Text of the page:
Since gold is worth significantly more than silver per ounce, it is logical that gold will always be worth more than silver. For example, the live spot price of gold on April 7, 2015, was $1,211.82, but the silver spot price was just $16.92, according to JM Bullion. This substantial gap in the prices of these two precious metals is far too broad for the price of silver to ever surpass the price of gold, at least under historical market conditions.
Investors use what is known as the gold/silver ratio to determine whether one metal is undervalued when compared to the other. This ratio determines how much silver can be purchased using an ounce of gold. The gold/silver ratio has historically always favored gold, states JM Bullion.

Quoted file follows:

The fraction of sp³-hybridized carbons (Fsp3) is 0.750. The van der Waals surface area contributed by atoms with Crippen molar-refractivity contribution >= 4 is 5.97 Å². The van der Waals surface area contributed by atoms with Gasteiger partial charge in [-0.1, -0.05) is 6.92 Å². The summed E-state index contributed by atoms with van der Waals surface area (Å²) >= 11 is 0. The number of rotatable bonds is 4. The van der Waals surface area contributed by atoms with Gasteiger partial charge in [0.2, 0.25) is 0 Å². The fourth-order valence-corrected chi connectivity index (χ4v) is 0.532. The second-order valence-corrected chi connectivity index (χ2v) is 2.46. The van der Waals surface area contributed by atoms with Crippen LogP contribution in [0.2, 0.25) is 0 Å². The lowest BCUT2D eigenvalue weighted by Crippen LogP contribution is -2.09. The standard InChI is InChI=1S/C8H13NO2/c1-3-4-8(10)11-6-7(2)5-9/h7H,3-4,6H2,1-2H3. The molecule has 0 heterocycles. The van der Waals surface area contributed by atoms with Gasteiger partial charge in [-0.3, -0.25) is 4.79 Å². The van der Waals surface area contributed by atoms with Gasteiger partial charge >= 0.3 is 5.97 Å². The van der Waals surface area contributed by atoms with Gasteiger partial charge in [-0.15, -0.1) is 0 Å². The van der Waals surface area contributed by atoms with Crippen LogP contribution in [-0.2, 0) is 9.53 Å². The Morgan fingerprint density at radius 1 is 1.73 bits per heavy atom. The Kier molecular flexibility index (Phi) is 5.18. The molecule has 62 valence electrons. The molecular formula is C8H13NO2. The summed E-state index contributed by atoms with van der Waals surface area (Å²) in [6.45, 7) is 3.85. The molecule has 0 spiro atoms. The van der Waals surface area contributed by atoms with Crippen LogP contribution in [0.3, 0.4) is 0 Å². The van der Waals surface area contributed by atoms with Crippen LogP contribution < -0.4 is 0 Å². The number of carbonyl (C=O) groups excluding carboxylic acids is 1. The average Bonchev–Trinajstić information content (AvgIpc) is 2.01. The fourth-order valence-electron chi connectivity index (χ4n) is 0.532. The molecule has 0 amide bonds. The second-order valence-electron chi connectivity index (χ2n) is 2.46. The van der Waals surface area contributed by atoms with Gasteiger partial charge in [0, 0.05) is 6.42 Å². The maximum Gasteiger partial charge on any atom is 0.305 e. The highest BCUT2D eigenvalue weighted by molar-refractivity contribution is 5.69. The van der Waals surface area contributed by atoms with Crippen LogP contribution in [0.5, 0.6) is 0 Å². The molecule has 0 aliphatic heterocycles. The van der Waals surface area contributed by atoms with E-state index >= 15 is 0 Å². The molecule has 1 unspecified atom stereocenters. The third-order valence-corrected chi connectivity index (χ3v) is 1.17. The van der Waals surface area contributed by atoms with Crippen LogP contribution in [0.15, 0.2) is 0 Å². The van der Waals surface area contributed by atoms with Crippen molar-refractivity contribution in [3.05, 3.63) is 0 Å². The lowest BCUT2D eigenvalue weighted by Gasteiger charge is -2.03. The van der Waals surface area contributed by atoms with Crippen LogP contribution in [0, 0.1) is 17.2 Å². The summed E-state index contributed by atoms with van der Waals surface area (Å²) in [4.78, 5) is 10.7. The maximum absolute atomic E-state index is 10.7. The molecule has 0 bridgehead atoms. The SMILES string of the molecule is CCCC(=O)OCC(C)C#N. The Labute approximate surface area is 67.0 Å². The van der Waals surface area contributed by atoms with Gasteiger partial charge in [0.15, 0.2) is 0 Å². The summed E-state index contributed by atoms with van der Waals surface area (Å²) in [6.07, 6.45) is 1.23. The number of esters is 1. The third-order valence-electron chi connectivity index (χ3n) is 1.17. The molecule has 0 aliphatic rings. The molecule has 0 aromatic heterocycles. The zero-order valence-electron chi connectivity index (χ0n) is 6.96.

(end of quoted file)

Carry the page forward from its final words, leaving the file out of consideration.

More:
Over the past decade, the ratio of spot prices between gold and silver has fluctuated from 32:1 to as high as 84:1. A ratio of 84:1 means that an investor could buy 84 ounces of silver using 1 ounce of gold, which makes gold 84 times more valuable than silver in this scenario. This is a strong indicator that gold will always be more valuable than silver or at the very least points to the historical trend that gold is the more valuable of the two metals.